So those communities were hit very hard, and we responded by providing humanitarian relief for them, helping them when they were evacuated to other communities in Israel. Sometimes, they would get to a place, and there wasn’t food or shelter or medical care available, and New Israel Fund provided that. We have given a lot of support to the families of the hostages to advocate on behalf of their return and to raise that cause internationally.
But the other parts of our response were, I suppose, more typical to the traditional NIF work, which was to ensure through our investments in civil society organizations that relations between Jewish and Arab citizens of Israel were not destroyed by the horror of what’s happening right now in Israel and in Gaza and that despite the stress and the strains on those relationships that there isn’t a repeat of the intercommunal violence that we saw back in May of 2021, the last time Hamas and the IDF fought with each other. And so far, thank goodness, those efforts have been successful and there has not been that repeat of intercommunal violence — Israeli Jews and Israeli Arabs attacking each other.
We’ve also worked to make sure that human and civil rights organizations who do a very unpopular task in Israel right now in a community, in a country, a society that is very much in the grip of a war fever that is very much traumatized by the events of the 7th of October — those organizations are challenging people who are fired from their jobs or kicked out of their schools because of things that they posted on social media that have been sympathy or empathy for people in Gaza or that protest or question Israel’s military campaign.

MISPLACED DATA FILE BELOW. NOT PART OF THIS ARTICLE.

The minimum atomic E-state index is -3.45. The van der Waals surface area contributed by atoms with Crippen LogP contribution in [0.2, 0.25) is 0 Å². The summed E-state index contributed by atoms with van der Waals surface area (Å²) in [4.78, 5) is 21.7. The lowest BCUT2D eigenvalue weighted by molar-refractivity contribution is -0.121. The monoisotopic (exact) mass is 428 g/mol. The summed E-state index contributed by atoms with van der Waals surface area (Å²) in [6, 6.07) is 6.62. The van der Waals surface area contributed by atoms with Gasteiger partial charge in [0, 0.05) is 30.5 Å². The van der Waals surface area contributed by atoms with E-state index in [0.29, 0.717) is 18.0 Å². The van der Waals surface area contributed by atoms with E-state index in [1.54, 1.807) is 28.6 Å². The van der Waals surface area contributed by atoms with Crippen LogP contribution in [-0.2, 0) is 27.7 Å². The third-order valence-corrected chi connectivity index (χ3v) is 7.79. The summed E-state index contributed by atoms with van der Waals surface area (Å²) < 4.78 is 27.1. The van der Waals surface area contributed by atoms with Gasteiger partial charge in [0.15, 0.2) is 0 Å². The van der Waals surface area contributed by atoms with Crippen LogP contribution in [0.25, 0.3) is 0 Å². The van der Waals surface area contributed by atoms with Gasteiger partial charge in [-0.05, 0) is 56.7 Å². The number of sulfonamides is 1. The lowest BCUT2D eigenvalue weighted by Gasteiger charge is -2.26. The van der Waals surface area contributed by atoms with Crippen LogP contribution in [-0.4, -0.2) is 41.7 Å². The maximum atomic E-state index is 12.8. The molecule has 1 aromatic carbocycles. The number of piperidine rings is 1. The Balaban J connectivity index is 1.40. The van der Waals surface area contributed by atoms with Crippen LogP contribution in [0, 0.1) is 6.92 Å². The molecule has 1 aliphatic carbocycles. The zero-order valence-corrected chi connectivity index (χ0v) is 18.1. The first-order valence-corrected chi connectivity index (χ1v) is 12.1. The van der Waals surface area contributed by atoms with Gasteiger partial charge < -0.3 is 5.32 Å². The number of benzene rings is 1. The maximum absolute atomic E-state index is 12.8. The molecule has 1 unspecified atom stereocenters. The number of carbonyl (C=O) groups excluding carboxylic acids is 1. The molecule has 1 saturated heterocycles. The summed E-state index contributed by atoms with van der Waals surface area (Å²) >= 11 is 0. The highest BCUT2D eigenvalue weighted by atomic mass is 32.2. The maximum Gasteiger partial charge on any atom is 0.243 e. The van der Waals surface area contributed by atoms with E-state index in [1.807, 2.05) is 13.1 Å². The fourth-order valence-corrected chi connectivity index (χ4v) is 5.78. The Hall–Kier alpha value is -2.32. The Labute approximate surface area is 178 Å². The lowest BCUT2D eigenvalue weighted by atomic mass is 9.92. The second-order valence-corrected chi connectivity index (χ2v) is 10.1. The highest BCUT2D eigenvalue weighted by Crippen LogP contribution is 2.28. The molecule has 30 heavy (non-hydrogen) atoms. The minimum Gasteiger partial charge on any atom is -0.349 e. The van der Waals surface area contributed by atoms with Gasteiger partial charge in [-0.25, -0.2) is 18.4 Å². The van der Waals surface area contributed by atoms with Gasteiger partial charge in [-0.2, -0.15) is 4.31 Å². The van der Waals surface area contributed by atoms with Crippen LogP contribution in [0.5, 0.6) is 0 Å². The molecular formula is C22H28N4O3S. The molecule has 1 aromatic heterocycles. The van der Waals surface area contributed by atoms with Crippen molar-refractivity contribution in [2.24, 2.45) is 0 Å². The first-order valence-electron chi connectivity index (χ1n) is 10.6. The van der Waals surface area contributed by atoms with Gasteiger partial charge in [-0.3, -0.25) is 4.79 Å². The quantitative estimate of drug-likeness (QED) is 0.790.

And in the West Bank, under the fog of war, Israeli settlers, sometimes aided and abetted by the army, have been harassing and even forcing Palestinian villagers out of their communities and out of their homes. There’s been a spike in settler violence over the last 10 weeks. And we support the Israeli human rights organizations who are trying at a very difficult and unpopular time to shine a light on what’s happening in the West Bank. And then finally, we’re supporting those brilliant, amazing Israelis and Palestinians who are even now trying to think their way to a new horizon for the day after.
People who understand these are policymakers and people who are working on political ideas and on ways to message these ideas in an attempt to create a horizon of hope for people that ultimately urges both sides to recognize that neither side will have a military victory over the other that will end this conflict so that there has to be a return to a genuine search for some kind of political, diplomatic solution. And again, some of your listeners may not like to hear me say this, that has been something that Prime Minister Netanyahu and his successive governments have made very clear that they are not interested in.
As Netanyahu has said many times: “No two-state solution on my watch.” Now, this may seem far-fetched: the idea of a two-state solution. When you look at a Hamas, that is an avowed, genocidal organization that would like to eradicate Israel and kill as many Jews and Israelis as they can in the process of doing so and an Israeli government that has stated that it is not interested in the two-state solution, that it will not allow on its watch the emergence of a Palestinian state and that it is devoted ultimately to settling and annexing the West Bank.
And if you don’t believe me, check the coalition agreement of the current ruling coalition. Nonetheless, these Israeli thinkers — Palestinian, Jewish, Israeli, Arab thinkers — understand that that is a dead end that will lead only to more horror and bloodshed and violence. So we are supporting their efforts to try to build a new horizon of hope for the region.
Jeff Schechtman: One of the things that seems to get left out of the conversation is the economic underpinnings of all of this: Israel is a country with a thriving economy. There’s tremendous technological development, links to so many people and companies that we know in Silicon Valley. To what extent has the business community and the economic community been concerned about this and taken a whip hand in trying to deal with this?